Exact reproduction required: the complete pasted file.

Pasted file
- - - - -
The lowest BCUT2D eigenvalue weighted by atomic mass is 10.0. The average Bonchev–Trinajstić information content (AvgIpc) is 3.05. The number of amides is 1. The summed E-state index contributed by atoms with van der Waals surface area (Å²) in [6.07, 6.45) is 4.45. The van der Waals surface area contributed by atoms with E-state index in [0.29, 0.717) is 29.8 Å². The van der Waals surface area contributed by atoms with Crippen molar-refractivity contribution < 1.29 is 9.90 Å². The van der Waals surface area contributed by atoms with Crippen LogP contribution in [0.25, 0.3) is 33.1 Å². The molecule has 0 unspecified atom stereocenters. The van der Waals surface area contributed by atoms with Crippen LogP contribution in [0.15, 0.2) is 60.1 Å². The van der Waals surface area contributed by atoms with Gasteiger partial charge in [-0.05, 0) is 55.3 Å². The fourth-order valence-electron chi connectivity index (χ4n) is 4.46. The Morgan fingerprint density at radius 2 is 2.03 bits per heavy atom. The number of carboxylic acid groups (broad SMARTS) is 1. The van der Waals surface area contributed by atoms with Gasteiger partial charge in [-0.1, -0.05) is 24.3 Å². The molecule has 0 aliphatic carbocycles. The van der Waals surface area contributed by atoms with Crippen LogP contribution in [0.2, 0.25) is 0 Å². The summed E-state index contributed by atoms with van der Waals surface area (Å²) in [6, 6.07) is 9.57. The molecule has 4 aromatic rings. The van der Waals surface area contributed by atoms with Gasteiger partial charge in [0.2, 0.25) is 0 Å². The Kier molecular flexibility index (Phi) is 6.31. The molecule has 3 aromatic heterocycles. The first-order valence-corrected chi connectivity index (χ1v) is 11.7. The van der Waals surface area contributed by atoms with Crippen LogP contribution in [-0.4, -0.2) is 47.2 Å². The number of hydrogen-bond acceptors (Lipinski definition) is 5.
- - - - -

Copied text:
The lowest BCUT2D eigenvalue weighted by atomic mass is 10.0. The average Bonchev–Trinajstić information content (AvgIpc) is 3.05. The number of amides is 1. The summed E-state index contributed by atoms with van der Waals surface area (Å²) in [6.07, 6.45) is 4.45. The van der Waals surface area contributed by atoms with E-state index in [0.29, 0.717) is 29.8 Å². The van der Waals surface area contributed by atoms with Crippen molar-refractivity contribution < 1.29 is 9.90 Å². The van der Waals surface area contributed by atoms with Crippen LogP contribution in [0.25, 0.3) is 33.1 Å². The molecule has 0 unspecified atom stereocenters. The van der Waals surface area contributed by atoms with Crippen LogP contribution in [0.15, 0.2) is 60.1 Å². The van der Waals surface area contributed by atoms with Gasteiger partial charge in [-0.05, 0) is 55.3 Å². The fourth-order valence-electron chi connectivity index (χ4n) is 4.46. The Morgan fingerprint density at radius 2 is 2.03 bits per heavy atom. The number of carboxylic acid groups (broad SMARTS) is 1. The van der Waals surface area contributed by atoms with Gasteiger partial charge in [-0.1, -0.05) is 24.3 Å². The molecule has 0 aliphatic carbocycles. The van der Waals surface area contributed by atoms with Crippen LogP contribution in [0.2, 0.25) is 0 Å². The summed E-state index contributed by atoms with van der Waals surface area (Å²) in [6, 6.07) is 9.57. The molecule has 4 aromatic rings. The van der Waals surface area contributed by atoms with Gasteiger partial charge in [0.2, 0.25) is 0 Å². The Kier molecular flexibility index (Phi) is 6.31. The molecule has 3 aromatic heterocycles. The first-order valence-corrected chi connectivity index (χ1v) is 11.7. The van der Waals surface area contributed by atoms with Crippen LogP contribution in [-0.4, -0.2) is 47.2 Å². The number of hydrogen-bond acceptors (Lipinski definition) is 5.